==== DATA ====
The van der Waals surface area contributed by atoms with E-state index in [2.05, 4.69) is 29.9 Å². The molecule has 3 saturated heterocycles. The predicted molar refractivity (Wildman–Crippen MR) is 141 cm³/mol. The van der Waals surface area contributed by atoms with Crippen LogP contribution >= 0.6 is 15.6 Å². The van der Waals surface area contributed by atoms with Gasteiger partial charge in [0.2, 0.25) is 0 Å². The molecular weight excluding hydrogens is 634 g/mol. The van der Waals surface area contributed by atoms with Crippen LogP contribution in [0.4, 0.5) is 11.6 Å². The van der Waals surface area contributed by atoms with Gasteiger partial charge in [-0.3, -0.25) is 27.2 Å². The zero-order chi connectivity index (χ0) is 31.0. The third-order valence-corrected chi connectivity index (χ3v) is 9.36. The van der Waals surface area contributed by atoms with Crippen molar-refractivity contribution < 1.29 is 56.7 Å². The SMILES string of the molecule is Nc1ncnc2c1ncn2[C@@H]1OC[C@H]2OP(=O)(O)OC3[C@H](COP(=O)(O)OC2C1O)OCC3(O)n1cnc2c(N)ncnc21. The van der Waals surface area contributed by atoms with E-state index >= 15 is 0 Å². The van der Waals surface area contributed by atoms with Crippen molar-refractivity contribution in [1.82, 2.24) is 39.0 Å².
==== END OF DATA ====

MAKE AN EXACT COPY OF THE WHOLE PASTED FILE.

The van der Waals surface area contributed by atoms with E-state index in [2.05, 4.69) is 29.9 Å². The molecule has 3 saturated heterocycles. The predicted molar refractivity (Wildman–Crippen MR) is 141 cm³/mol. The van der Waals surface area contributed by atoms with Crippen LogP contribution >= 0.6 is 15.6 Å². The van der Waals surface area contributed by atoms with Gasteiger partial charge in [0.2, 0.25) is 0 Å². The molecular weight excluding hydrogens is 634 g/mol. The van der Waals surface area contributed by atoms with Crippen LogP contribution in [0.4, 0.5) is 11.6 Å². The van der Waals surface area contributed by atoms with Gasteiger partial charge in [-0.3, -0.25) is 27.2 Å². The zero-order chi connectivity index (χ0) is 31.0. The third-order valence-corrected chi connectivity index (χ3v) is 9.36. The van der Waals surface area contributed by atoms with Crippen molar-refractivity contribution < 1.29 is 56.7 Å². The SMILES string of the molecule is Nc1ncnc2c1ncn2[C@@H]1OC[C@H]2OP(=O)(O)OC3[C@H](COP(=O)(O)OC2C1O)OCC3(O)n1cnc2c(N)ncnc21. The van der Waals surface area contributed by atoms with E-state index >= 15 is 0 Å². The van der Waals surface area contributed by atoms with Crippen molar-refractivity contribution in [1.82, 2.24) is 39.0 Å².